High power lasers and microwaves generate large quantities of low quality waste heat, creating difficult thermal management challenges. These challenges are compounded by the efforts to place these systems on both large and small aircraft. Traditional approaches to thermal management are not suitable for these platforms, as they require unacceptable weight and volume devoted to the thermal management system, and as they rapidly exhaust a platforms thermal capacity.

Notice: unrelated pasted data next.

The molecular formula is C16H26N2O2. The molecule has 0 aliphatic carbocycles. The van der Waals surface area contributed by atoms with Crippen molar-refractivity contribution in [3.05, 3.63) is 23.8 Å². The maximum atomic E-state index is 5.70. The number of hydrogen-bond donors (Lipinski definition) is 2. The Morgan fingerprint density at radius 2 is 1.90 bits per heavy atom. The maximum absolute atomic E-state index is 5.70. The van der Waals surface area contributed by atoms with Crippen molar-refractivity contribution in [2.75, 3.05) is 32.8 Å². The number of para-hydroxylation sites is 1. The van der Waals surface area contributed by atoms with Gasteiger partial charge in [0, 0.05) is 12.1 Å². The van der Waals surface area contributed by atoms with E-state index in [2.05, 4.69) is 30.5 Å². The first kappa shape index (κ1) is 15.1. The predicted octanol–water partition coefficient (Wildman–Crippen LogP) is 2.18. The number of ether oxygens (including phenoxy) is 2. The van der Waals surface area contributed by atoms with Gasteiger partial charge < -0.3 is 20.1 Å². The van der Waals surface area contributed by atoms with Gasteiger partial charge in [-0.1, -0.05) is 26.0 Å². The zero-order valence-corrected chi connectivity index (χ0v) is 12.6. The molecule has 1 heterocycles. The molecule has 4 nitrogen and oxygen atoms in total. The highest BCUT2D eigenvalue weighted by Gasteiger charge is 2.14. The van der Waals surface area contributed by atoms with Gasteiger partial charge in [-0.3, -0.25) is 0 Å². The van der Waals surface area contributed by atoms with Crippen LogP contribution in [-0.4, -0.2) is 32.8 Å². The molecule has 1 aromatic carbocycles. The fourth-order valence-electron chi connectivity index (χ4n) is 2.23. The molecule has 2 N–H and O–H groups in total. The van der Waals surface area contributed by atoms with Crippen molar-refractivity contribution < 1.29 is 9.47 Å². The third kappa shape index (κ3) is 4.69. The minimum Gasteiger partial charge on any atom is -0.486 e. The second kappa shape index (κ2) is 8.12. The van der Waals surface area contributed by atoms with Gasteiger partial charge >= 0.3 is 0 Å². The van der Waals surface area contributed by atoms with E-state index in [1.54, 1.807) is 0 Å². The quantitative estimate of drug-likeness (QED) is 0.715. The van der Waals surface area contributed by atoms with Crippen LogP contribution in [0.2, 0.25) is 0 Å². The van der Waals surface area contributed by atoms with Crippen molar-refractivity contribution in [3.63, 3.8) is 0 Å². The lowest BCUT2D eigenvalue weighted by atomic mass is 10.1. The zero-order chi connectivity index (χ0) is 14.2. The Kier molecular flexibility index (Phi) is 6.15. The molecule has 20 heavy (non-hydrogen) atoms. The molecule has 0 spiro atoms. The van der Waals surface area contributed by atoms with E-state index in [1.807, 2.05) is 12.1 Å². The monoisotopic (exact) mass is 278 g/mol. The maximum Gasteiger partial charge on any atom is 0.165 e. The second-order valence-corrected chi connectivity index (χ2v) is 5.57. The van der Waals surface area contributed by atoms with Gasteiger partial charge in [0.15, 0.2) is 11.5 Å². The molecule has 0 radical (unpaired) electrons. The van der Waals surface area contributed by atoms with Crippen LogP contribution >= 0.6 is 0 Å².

The publication is stated to describe a recent development of phase change-based thermal energy storage (TES) materials at the Air Force Research Laboratory. This paper is informed to focus on hydrous salt composites as a promising class of passive TES materials able to regenerate (re-solidify) mid-flight. It is stated that hydrous salts offer significantly higher volumetric and specific energy densities (up to ~0.3 MJ/kg, ~0.4 MJ/m^3) than state of the art paraffin TES materials, as well as higher thermal conductivity (~0.5-0.6 W/m/K). Despite these advantages, hydrous salts have typically not gained much interest due to problems with chemical segregation (changing solidification and melting behavior over large numbers of cycles), under-cooling, and material incompatibilities. The paper is noted to discuss recent progress towards solutions to these challenges, permitting high energy density regenerative TES materials.